There's a western thing and it's when there is a complaint about service to go straight to the manager etc. and vocalise it - direct. It's how Americans are taught, customer is always king, etc. That goes down like a lead balloon in parts of Europe, but it's even more a problem in non-western societies. Remember it's all about face - what you must not do is humiliate or denigrate someone in front of their peers or subordinates - phrase things as requests not as complaints or orders. (Rest assured I have seen Brits behave as badly in Africa and East Asia - and usually with alcohol in their veins). There are ways to indirectly discuss your displeasure but always be aware of the dignity and self-respect of the person in front of you, most especially when they are the sort of person who acts as an intermediary between foreigners and the locals. Even though it's incredibly frustrating, often. There's almost always some kind of hidden agenda, status or family issue that you cannot read, that is a large part of the problem - something beyond their direct control. Be similarly wary of personal questions - I have read that in traditional Arab society you don't ask questions about another man's wife or daughters, for example - you just do not. You might want to take your spouse & daughters off your phone's screensaver, etc.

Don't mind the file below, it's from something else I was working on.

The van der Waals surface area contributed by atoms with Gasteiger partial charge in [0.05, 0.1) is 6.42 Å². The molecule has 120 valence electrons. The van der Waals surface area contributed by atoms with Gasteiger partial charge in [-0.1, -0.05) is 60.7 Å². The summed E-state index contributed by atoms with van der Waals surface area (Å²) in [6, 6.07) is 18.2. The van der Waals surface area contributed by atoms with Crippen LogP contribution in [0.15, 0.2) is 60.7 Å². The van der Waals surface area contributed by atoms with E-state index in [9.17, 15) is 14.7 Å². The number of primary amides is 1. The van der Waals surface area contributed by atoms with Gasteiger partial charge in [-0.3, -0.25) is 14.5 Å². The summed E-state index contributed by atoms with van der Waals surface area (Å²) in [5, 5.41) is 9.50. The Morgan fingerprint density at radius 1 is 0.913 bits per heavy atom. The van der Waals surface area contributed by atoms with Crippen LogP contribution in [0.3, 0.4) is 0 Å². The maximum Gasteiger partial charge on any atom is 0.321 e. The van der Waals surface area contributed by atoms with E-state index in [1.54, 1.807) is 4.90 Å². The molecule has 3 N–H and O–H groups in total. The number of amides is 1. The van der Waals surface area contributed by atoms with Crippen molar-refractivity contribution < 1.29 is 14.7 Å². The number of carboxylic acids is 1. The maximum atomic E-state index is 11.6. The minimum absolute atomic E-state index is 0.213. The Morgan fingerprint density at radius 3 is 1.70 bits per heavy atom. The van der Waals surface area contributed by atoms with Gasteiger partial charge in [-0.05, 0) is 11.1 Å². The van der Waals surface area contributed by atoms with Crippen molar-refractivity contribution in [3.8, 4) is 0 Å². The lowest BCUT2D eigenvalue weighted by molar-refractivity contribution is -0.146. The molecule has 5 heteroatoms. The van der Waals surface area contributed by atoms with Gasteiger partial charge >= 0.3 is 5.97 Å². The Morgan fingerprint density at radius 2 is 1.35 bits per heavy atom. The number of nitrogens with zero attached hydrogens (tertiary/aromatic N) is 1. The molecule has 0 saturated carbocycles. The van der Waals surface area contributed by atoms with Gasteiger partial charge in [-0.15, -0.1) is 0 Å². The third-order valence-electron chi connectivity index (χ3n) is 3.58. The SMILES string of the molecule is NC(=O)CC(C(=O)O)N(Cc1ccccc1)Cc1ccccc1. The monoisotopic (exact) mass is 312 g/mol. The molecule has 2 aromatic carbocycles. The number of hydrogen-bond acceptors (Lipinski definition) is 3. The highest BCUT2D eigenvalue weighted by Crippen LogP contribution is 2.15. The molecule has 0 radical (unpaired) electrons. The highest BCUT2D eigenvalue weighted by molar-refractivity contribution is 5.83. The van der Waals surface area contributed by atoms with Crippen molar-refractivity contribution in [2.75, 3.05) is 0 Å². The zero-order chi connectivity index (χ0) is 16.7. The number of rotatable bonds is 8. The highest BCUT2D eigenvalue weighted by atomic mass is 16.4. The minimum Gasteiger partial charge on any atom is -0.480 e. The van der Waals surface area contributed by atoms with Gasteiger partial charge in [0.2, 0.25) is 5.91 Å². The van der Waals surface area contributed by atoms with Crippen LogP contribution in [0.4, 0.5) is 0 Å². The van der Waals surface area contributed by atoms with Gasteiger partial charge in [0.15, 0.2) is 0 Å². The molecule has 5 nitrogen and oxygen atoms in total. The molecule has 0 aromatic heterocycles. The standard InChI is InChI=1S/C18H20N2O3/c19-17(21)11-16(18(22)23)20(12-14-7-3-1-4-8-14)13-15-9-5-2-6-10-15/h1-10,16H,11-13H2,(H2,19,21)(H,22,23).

The more important you are, the later you are for everything even important meetings. Other than in western companies' where the culture is different, don't expect people to be on time - the rhythm of life is different. I also found (with Saudis outside of the country) that they would disappear to pray etc - the working day was punctuated with many long breaks, you did not get anything like 8 hours out of an 8 hour day.

You may find a lot of the menial work is done by foreigners - Pakistanis, Somalis, Yemenis etc (that's certainly true in the Gulf states). Treat those people kindly because they often have really horrible lives.

When my brother travels abroad on business he always takes a wiped phone ("burner") and clean laptop. Just to be safe - something could be found that would give offence or violate laws. And firewalls will block a lot of common sites and services (probably Facebook etc.). Assume that Big Brother is monitoring everything you do on the internets, etc.

Remember they understand English a lot more than they speak it. American voices *carry* - particularly some accents - quite penetrating. Americans often just seem loud to the rest of the world. Don't assume your conversation is private.